Quantum Computing and Sect. 101
QC’s great appeal lies in the computational capabilities and power that it can theoretically achieve when performing certain specialized computing tasks that wouldn’t be possible or practical using classical (conventional) computers.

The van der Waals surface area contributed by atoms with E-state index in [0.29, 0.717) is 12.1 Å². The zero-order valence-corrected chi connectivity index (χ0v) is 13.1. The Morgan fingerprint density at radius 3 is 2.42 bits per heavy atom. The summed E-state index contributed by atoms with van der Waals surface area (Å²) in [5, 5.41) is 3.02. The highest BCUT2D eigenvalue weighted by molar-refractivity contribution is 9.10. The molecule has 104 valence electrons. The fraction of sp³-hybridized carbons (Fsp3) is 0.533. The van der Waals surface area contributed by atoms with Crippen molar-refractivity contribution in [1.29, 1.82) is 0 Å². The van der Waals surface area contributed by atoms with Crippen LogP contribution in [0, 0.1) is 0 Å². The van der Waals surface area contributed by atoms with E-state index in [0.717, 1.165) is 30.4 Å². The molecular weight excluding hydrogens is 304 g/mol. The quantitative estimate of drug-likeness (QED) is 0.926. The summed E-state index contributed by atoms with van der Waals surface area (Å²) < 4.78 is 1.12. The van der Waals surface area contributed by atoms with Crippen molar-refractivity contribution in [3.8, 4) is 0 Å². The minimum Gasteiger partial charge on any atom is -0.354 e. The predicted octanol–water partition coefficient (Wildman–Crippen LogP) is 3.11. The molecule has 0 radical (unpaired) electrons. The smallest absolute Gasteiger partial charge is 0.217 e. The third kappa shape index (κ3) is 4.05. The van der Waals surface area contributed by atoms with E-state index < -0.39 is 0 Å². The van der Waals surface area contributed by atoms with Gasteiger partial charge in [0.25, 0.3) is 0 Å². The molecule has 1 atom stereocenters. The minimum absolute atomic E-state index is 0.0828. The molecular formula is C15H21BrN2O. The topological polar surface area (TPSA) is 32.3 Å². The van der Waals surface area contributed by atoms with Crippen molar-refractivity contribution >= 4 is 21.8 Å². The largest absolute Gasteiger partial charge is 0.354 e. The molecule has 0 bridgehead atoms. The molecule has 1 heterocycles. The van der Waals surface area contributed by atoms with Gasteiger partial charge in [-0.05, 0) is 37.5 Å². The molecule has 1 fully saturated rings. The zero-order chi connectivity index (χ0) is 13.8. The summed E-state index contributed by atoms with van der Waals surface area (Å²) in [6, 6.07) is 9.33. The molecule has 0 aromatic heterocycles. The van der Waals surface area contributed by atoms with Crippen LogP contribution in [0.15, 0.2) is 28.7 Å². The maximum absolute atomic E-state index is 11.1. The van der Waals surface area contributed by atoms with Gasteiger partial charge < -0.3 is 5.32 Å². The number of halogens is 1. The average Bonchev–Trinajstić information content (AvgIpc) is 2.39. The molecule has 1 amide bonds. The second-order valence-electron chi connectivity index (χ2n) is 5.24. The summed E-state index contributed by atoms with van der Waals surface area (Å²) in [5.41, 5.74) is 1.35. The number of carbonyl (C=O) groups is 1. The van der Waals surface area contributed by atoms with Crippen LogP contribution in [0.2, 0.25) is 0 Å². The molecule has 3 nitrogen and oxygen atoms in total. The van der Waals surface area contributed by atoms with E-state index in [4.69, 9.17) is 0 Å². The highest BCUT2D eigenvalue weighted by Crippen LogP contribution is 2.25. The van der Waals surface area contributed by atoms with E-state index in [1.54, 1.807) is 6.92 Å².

Because the QC field is still in early stages, patentability challenges to QC-related inventions based on novelty (Sect. 102) and obviousness (Sect. 103) are unlikely to pose serious issues. For one, QC is quite unlike anything we’ve known before. But the field’s very young age means much of the field’s goal of achieving practical QC remains largely an unknown quantity at this point. Coupled with the many extremely difficult engineering challenges facing the QC field, Sect. 101 could become problematic for QC-based inventions. It’s thus critical to ask whether a claimed QC-related invention offers real, rather than mere potential, utility before filing QC-related patent applications at this early a stage.